In Muganga camp the defeated Rwandan army and its camp followers sit in despair. Sullen, vengeful and violent, Muganga camp seethes with an almost palpable evil. Aid workers have been attacked on the road through the camp, and if you stop and try to talk to people, they turn away with angry eyes. Despite assurances from the government of Zaire that the soldiers will remain disarmed and constrained, the United Nations reported on Thursday that elements of the old Rwandan army had regrouped and were beginning to infiltrate over the border.

If the defeated army returns to Rwanda as a guerrilla movement, the last vestige of hope for a return of refugees will be buried in security checks and arbitrary detentions. Even now, the daily trickle of refugees out of the camps in Zaire is subjected to screening and checks by the RPF.

The few who do make it back to the capital will find themselves strangers in their city. The returning Tutsis are forcing the RPF government, which is anxious to restart the engines of government anyway, to employ them. The government will also find it more difficult to evict the newcomers from houses, shops and land as time goes by. One Hutu refugee pointed out that if a Tutsi wants a house in Kigali, all he has to do is accuse the owner of taking part in genocide and the man will be detained.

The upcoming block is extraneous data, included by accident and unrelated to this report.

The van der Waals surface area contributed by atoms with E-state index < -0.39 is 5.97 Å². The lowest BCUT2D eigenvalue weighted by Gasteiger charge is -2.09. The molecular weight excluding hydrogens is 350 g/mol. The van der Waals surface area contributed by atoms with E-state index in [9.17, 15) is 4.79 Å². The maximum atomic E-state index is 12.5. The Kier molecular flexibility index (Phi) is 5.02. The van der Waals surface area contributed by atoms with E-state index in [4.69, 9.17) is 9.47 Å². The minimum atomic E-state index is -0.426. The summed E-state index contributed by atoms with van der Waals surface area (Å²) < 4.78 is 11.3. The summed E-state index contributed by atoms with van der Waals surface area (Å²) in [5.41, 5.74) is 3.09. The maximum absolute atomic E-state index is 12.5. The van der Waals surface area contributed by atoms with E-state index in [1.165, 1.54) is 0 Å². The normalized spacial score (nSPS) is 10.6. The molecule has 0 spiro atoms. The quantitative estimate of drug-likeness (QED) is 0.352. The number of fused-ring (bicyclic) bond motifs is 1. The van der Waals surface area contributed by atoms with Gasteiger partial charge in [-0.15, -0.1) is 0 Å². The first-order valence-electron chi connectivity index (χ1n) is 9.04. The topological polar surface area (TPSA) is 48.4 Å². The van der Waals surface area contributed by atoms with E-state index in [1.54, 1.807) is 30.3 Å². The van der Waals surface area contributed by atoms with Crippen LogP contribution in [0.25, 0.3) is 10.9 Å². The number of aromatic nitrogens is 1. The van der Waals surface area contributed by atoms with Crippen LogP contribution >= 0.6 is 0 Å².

The RPF's calls for the return of the refugees may conflict with its demand for justice for the perpetrators of genocide. It is becoming increasingly clear that almost everyone, including women and children, took part in the massacres and that the Hutu refugees in Zaire have not yet rejected the leadership of those who urged them to take up their knives and clubs and fill the graves with the bodies of Tutsis. Both the United Nations and the new Rwandan government are calling for the prosecution of those responsible for the massacres, but to pursue this may put a nation on trial. Justice may jeopardise the chances of putting this country together again.

(Photograph omitted)